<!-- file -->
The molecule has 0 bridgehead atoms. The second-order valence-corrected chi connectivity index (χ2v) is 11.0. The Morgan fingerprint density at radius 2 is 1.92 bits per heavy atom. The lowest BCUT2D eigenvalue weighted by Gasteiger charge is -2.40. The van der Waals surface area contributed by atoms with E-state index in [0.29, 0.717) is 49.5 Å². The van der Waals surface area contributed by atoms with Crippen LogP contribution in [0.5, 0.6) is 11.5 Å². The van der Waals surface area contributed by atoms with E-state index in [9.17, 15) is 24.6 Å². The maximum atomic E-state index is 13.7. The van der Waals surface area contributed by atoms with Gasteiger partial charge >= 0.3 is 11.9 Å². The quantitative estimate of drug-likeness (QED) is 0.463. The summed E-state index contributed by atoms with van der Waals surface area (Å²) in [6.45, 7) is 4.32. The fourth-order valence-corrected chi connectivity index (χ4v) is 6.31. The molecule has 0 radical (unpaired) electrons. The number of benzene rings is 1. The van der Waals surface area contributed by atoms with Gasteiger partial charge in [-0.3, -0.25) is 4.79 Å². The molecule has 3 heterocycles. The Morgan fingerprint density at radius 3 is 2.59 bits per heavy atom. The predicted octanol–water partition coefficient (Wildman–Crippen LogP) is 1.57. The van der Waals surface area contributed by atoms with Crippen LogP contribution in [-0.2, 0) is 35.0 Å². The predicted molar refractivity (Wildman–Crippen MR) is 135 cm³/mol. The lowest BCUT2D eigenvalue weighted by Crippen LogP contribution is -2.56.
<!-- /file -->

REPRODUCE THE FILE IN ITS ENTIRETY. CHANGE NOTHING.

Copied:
The molecule has 0 bridgehead atoms. The second-order valence-corrected chi connectivity index (χ2v) is 11.0. The Morgan fingerprint density at radius 2 is 1.92 bits per heavy atom. The lowest BCUT2D eigenvalue weighted by Gasteiger charge is -2.40. The van der Waals surface area contributed by atoms with E-state index in [0.29, 0.717) is 49.5 Å². The van der Waals surface area contributed by atoms with Crippen LogP contribution in [0.5, 0.6) is 11.5 Å². The van der Waals surface area contributed by atoms with E-state index in [9.17, 15) is 24.6 Å². The maximum atomic E-state index is 13.7. The van der Waals surface area contributed by atoms with Gasteiger partial charge >= 0.3 is 11.9 Å². The quantitative estimate of drug-likeness (QED) is 0.463. The summed E-state index contributed by atoms with van der Waals surface area (Å²) in [6.45, 7) is 4.32. The fourth-order valence-corrected chi connectivity index (χ4v) is 6.31. The molecule has 0 radical (unpaired) electrons. The number of benzene rings is 1. The van der Waals surface area contributed by atoms with Gasteiger partial charge in [-0.3, -0.25) is 4.79 Å². The molecule has 3 heterocycles. The Morgan fingerprint density at radius 3 is 2.59 bits per heavy atom. The predicted octanol–water partition coefficient (Wildman–Crippen LogP) is 1.57. The van der Waals surface area contributed by atoms with Crippen LogP contribution in [-0.2, 0) is 35.0 Å². The predicted molar refractivity (Wildman–Crippen MR) is 135 cm³/mol. The lowest BCUT2D eigenvalue weighted by Crippen LogP contribution is -2.56.